The Consumer Financial Protection Bureau has issued a bulletin targeting the practice of dealer markups, saying they run afoul of the Equal Credit Opportunity Act. Such markups involve auto dealers charging consumers a higher interest rate than the rate at which indirect lenders are willing to purchase the consumer's retail installment contract.

The CFPB said that because of the incentives these policies create, and the discretion they permit, there is a significant risk that they will result in pricing disparities on the basis of race, national origin, and potentially other prohibited bases.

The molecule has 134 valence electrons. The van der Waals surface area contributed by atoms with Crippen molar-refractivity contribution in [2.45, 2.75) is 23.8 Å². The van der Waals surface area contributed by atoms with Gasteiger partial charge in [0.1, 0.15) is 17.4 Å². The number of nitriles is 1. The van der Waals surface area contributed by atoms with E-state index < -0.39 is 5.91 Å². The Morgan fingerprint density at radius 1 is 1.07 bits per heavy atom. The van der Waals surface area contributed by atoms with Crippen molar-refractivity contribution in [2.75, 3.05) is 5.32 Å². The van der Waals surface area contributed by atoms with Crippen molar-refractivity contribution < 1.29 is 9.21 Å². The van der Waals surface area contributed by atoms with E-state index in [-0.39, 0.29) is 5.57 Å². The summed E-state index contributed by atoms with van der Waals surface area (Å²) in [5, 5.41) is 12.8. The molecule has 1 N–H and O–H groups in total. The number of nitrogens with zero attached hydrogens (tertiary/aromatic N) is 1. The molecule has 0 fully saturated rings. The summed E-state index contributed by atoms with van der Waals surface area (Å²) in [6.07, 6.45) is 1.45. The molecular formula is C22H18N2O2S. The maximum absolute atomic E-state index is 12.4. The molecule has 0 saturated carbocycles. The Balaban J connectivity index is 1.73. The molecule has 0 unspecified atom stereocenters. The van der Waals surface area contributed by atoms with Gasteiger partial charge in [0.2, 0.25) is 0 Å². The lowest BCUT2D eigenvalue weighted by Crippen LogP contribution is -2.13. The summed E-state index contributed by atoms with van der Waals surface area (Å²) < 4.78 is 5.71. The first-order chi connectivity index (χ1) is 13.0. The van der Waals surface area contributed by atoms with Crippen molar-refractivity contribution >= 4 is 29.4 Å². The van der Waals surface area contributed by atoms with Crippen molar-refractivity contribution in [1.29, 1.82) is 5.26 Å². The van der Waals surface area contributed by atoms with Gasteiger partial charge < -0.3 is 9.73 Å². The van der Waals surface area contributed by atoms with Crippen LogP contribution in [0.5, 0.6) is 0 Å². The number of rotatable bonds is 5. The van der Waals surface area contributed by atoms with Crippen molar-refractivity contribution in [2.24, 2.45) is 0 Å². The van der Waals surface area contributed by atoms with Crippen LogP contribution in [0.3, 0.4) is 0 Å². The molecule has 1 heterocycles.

Critics argue that the CFPB is overstepping its role because it does not regulate, supervise, or have the authority to investigate or initiate enforcement actions against auto dealers, said Ballard Spahr partner Alan S. Kaplinsky, who monitors the CFPB. He said the Federal Trade Commission is the only agency that has the right to investigate and bring enforcement actions against auto dealers for violating the ECOA.

"I believe that the CFPB’s guidance has a disparate impact on the large banks," Mr. Kaplinsky said. "The large banks will certainly feel more pressure than the small banks or nonbanks to stop using dealer rate participation."

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